KENNETH STEWART ON LEE-PARK INQUEST: ‘Initial calls for a public inquiry, which would have had a broader mandate and powers, were dismissed by the solicitor general’



Although the recommendations from the Lee-Park inquest no doubt contain much of value, a huge gap remains in what we have learned.

The fact is that the only people who were in a position to make a difference at the time, and who remain so today, were those in the justice system responsible for the decision not to oppose bail and for having bail conditions enforced.

Given those systemic failures, no police response, however speedy, could have changed the outcome.

Peter Lee was known to be violent, had threatened his wife, tried to harm her in a contrived car accident and was due in the court for an unrelated assault charge.

Surely, it  is not just in retrospect that we can say that he should have been behind bars.

There is no suggestion those in Crown Counsel’s office are anything but good people.

But even good people need to work within systems of checks and balances that ensure accountability.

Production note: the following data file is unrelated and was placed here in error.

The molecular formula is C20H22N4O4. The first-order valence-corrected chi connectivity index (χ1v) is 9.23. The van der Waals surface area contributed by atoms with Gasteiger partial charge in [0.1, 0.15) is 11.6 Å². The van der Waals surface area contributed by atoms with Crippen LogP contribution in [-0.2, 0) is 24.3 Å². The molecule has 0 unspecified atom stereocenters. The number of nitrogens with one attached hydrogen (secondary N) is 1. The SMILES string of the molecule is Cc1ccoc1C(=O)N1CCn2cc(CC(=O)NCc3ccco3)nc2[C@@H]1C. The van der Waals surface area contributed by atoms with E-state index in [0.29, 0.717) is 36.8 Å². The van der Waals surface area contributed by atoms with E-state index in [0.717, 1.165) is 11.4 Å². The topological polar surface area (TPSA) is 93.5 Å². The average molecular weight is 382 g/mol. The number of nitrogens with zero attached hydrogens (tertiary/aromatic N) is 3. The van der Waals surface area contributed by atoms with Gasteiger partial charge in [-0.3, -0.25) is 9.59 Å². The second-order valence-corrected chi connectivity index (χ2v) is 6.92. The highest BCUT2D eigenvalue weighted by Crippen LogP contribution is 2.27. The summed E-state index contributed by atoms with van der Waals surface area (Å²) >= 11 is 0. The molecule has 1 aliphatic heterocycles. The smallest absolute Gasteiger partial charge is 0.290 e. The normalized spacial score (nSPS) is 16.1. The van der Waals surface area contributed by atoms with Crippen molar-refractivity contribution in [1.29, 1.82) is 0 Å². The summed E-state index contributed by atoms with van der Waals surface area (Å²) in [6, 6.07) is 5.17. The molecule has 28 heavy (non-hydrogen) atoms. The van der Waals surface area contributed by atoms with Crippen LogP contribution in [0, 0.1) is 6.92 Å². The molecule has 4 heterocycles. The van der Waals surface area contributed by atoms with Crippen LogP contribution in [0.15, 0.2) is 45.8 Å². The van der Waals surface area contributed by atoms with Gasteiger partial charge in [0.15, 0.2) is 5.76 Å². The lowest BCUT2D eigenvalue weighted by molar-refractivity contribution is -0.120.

We have no more reason today to be confident that proper checks and balances are functioning in Crown Counsel’s office than we did two years ago.

The Crown’s successful attempt to portray the search for checks and balances – even to the point of denying jury access to a key document like the police report to Crown counsel – as a witch-hunt suggests a disingenuousness that is itself troubling.

Initial calls for a public inquiry, which would have had a broader mandate and powers, were dismissed by the Solicitor General of the day [Wally Oppal] on the grounds that an inquest would have all the authority that is needed.

It is difficult to believe that he did not anticipate that proceedings would unfold just as they have.


Kenneth Stewart



CCC BLOG reprint:

Victoria Times Colonist:

Inquest leaves bail questions

Tuesday, December 22, 2009

Page A13



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